Coterminal Angles: Definition & Examples

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  • 0:01 What Are Coterminal Angles?
  • 0:23 Angle Terminology Review
  • 1:32 Measuring Coterminal Angles
  • 3:18 Examples
  • 6:00 Lesson Summary
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Lesson Transcript
Instructor: Miriam Snare

Miriam has taught middle- and high-school math for over 10 years and has a master's degree in Curriculum and Instruction.

This lesson defines coterminal angles measured in degrees. You will learn how to calculate positive and negative coterminal angles with a few examples.

What Are Coterminal Angles?

Coterminal angles are two (or more) angles that have their initial and terminal sides in the same positions. However, the angle measures differ either because:

  • One angle is measured clockwise and the other is measured counterclockwise
  • The angles' terminal sides completed different complete rotations

Angle Terminology Review

Let's review the standard set-up for angles in trigonometry. We will begin with the angle created by the hands of a clock at 3:15, when both the hour hand and the minute hand are pointing to the 3. This forms an angle that measures 0 degrees. Often you see angles in trigonometry on a coordinate plane. That's why I have also drawn x- and y-axes on the clock. So, the sides of our angle are aligned with the positive x-axis.

Clock showing 3:15

For all angles in this lesson, we keep one side of the angle on the positive x-axis and the vertex at the origin. This is considered the standard position for an angle. The side along the positive x-axis is called the initial side. In every diagram in this lesson, the red side is the initial side. We rotate the other side of the angle, called the terminal side, to sweep out the angle measure. Throughout the lesson, the blue side will be the terminal side.

Also, remember the direction in which angles are measured. An angle with a positive measure has a terminal side that rotated counterclockwise. An angle with a negative measure has a terminal side that rotated clockwise.

Measuring Coterminal Angles

What angle measurements would result in the same initial and terminal side position as a 0 degree angle? Imagine if you spin the terminal side counterclockwise once all the way around the circle until both sides of the angle point toward the 3 again. The final result looks the same as the 0 degree angle. However, the blue side was rotated through 360 degrees. Therefore, 360 degrees is a coterminal angle to 0 degrees. The only difference in the measures is indicated by the rotation arrow.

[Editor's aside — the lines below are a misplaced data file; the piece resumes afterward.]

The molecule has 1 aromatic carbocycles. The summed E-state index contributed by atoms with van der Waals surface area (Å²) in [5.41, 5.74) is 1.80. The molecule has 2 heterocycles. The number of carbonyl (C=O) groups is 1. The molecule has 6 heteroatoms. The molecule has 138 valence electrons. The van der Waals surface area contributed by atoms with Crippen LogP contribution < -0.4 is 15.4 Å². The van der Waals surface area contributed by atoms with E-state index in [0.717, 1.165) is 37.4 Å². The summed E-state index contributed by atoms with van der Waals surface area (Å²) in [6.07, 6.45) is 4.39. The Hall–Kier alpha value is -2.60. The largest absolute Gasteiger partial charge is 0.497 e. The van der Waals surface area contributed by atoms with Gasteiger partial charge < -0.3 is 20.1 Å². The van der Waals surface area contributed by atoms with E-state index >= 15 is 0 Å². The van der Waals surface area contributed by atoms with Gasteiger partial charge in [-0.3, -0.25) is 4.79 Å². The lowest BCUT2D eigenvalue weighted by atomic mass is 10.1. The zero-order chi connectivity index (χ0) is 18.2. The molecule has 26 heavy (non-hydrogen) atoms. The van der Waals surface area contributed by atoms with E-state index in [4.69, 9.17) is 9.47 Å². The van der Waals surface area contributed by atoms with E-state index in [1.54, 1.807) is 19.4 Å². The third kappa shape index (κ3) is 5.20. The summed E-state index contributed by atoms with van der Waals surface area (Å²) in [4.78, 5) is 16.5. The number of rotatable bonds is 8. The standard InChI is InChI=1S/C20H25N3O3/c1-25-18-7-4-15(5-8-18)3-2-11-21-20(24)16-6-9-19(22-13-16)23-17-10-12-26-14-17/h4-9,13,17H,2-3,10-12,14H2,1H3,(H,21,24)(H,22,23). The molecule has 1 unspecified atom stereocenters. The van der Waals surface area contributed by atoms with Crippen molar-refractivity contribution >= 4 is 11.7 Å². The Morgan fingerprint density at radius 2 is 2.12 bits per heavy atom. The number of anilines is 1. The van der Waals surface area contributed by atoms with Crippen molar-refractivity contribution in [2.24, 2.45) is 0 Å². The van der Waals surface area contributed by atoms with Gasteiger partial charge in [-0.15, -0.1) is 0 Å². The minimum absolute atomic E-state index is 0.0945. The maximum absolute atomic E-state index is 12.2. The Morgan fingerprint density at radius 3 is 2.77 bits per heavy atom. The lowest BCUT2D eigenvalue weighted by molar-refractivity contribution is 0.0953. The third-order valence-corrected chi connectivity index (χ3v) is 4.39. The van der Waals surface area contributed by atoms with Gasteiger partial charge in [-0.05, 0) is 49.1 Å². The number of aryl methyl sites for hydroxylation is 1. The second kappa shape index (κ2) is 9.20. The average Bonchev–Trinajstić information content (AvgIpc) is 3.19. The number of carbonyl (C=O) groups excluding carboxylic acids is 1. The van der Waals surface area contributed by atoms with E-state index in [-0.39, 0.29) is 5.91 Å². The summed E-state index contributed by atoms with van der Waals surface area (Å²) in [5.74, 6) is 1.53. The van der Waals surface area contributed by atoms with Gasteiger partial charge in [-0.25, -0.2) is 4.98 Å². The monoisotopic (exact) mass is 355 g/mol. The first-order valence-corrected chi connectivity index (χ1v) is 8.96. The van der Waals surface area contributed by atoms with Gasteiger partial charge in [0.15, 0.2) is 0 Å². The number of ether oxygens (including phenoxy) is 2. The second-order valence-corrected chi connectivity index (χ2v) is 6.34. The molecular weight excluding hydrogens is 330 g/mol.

Clock faces showing that a 0 degree angle and 360 degree angle appear the same

If the terminal side completes a full rotation clockwise until it points toward the 3 again, you have rotated through a -360 degree angle. Therefore, -360 degrees is also a coterminal angle to 0 degrees. Notice below that the final position of the sides of the angle looks the same for 0 degrees and -360 degrees (as well as the 360 degrees from earlier).

Clock faces showing 0 degrees and -360 degrees

The terminal side could rotate several full rotations and as long as the final position of the sides of the angle has them both pointing at the 3, you would have a coterminal angle to 0 degrees. For example, if you did 5 counterclockwise rotations, then you would have an angle that measures 1800 degrees because 5 x 360 = 1800.

It might be useful to know how many degrees are in multiples of full rotations:

  • 1 rotation = 360 degrees
  • 2 rotations = 720 degrees
  • 3 rotations = 1080 degrees


Now, let's go through a couple of common example problems related to coterminal angles.

For the first example, you have to find a positive and a negative angle that is coterminal to an angle measuring 60 degrees.

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